Say what you will about Elon Musk and his various projects and oddball schemes – Tesla in space; boring tunnels for high-speed underground travel; cities on Mars – at least he’s able to successfully and consistently land his SpaceX rocket boosters back on their launch pads as promised. Elon may want to send a few brochures to the China National Space Administration (CNSA) – its expended boosters seem to be having a tendency to crash into buildings and villages.
The latest and biggest problem occurred on February 12th after a “successful” launch from the Xichang Satellite Launch Center in Sichuan province. Looking at any map, you’ll see that if China was a donut, this launch center would be the little dot in the center that tells you what flavor of filling it has. Unfortunately, the dot in real life is filled with … real life. Sichuan is China's fourth most populous province and covered with both large cities and small villages. That’s where some of the four side boosters of the Long March-3B rocket fell.
Well, “fell” makes it sound almost pleasant, like falling snow. These boosters crashed in a populated area in Tianlin county in the Guangxi region of southern China where they smashed through the top of a building and into the sides of others. Pictures (seen here) on social media sites show an orange ball of flames rising from one crash. Chinese media reports hundreds of rescue workers rushed to the scene, aiding victims and cleaning up dangerous fallout.
Gotcha! There appears to be no government acknowledgement of the crash, which implies that others have occurred and not been reported either -- China has had two additional satellite launches in 2018. Those falling boosters are not just dangerous to buildings and heads – they contain hypergolic propellant (unsymmetrical dimethylhydrazine), which ignites spontaneously when exposed to oxygen, and is an extremely toxic and corrosive carcinogen – a triple-word score if you’re playing Death from Space Scrabble.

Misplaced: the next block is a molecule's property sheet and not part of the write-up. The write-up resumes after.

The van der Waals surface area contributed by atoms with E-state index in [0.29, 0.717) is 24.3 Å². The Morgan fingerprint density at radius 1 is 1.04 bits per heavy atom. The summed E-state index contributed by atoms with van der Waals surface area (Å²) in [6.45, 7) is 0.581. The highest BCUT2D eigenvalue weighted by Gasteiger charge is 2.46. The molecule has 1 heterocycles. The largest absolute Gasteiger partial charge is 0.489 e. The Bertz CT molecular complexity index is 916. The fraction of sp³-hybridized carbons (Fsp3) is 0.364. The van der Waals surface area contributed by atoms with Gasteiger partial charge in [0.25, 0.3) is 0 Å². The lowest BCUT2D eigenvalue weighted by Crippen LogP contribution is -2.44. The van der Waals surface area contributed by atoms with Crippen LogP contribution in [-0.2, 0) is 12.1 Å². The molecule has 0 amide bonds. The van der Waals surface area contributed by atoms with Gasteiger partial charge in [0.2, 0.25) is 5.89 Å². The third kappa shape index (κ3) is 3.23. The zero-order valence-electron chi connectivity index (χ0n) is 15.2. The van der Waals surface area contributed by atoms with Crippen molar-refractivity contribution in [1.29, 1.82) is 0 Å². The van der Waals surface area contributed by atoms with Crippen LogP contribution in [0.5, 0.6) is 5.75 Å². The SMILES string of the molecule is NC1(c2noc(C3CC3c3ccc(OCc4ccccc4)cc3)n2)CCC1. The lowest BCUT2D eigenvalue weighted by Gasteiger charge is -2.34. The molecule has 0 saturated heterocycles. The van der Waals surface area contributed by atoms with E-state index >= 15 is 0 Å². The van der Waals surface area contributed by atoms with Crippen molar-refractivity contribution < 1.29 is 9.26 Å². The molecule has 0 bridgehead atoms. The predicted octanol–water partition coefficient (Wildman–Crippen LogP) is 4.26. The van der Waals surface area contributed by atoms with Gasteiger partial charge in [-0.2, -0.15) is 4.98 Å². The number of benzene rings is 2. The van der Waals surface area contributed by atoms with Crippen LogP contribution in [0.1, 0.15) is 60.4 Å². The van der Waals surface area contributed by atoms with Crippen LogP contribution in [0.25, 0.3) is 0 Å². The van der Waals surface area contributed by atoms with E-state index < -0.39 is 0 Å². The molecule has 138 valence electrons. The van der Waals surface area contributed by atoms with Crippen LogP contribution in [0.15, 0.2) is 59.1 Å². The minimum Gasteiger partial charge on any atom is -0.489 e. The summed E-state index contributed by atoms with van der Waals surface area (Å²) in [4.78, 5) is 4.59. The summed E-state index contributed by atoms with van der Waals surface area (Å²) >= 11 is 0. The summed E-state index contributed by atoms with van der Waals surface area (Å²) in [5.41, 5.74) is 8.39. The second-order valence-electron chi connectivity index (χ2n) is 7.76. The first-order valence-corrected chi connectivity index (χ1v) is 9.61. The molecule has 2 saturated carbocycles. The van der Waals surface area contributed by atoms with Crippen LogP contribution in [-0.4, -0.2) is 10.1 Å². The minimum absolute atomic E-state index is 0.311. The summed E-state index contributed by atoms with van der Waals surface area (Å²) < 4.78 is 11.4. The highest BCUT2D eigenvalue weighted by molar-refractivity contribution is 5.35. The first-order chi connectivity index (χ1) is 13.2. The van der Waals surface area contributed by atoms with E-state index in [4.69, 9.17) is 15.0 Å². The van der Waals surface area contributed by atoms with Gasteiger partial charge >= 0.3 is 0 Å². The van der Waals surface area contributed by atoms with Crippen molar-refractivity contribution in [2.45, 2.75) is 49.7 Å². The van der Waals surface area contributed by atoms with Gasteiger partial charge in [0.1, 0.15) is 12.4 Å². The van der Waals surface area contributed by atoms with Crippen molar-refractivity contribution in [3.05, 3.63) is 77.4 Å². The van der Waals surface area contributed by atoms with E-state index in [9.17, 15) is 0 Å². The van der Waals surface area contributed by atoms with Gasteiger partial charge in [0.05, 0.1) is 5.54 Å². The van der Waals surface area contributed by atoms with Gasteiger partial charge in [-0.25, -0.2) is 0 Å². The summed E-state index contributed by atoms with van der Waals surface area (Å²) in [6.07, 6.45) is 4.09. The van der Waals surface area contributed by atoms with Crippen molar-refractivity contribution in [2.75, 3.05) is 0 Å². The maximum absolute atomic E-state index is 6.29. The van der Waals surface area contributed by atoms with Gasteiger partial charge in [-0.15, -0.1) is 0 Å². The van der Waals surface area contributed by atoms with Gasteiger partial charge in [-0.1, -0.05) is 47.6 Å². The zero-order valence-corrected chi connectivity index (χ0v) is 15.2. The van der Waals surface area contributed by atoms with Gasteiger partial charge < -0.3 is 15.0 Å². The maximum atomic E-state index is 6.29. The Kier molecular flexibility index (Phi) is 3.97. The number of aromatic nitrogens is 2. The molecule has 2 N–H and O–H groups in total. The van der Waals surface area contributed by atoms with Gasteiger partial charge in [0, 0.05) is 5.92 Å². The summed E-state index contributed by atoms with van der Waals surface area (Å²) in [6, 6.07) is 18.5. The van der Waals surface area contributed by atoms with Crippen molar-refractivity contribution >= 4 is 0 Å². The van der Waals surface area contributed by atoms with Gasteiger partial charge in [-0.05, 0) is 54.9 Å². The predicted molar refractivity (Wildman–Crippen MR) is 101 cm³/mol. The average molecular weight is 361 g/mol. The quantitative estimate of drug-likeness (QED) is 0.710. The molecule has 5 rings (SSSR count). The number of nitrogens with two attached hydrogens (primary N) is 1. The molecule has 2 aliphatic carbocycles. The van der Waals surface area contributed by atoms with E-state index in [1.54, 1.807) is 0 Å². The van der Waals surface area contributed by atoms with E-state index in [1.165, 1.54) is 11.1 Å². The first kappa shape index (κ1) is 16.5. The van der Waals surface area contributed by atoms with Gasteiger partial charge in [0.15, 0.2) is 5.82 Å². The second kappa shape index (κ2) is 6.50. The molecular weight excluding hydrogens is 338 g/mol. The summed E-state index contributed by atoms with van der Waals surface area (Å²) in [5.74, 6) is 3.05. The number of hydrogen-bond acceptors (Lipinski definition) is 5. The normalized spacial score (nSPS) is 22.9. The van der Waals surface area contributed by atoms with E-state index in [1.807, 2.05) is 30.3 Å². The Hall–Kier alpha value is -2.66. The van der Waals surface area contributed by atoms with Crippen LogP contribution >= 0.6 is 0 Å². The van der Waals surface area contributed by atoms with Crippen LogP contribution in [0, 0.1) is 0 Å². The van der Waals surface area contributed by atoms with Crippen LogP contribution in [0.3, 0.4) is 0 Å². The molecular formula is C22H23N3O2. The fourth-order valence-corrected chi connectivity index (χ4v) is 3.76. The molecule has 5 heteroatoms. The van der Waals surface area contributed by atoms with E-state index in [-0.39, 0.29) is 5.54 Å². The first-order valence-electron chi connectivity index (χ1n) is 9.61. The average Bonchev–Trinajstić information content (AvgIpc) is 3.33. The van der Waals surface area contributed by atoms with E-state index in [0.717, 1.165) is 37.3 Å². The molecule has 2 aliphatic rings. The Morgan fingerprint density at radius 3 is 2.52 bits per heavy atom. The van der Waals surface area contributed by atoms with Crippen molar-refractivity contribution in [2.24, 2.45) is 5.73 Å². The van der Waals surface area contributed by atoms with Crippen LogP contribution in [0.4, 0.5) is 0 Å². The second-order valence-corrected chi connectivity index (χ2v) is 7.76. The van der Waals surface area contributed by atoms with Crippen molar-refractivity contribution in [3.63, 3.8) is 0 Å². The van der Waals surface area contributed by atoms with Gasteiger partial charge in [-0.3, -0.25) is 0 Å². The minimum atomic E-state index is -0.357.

It’s not that China doesn’t care about the safety of its own citizens … it doesn’t seem to care about the rest of us either. Its long-abandoned Tiangong-1 space laboratory has been slowly falling out of orbit since 2016 but the Chinese space agency still can’t give a date for its final plunge through the atmosphere nor a location where it might penetrate nor how many (and you KNOW there will be many) pieces will fall nor how big (and you KNOW some of them will be big) the pieces will be.
Would Elon Musk let things like this happen? It’s a good question to ask. NASA, SpaceX and other private space companies have extremely tight government regulations on their launches. However, we’re seeing regulations go away in many industries and funding for NASA projects being cut. It would be nice to think that Elon Muck and his billionaire cohorts and competitors in the private space field would act ethically, responsibly and safely without needing regulations. Then again … they’re billionaires.
The good news is, SpaceX continues to land most of its boosters safely. Let’s hope Elon makes some sales calls.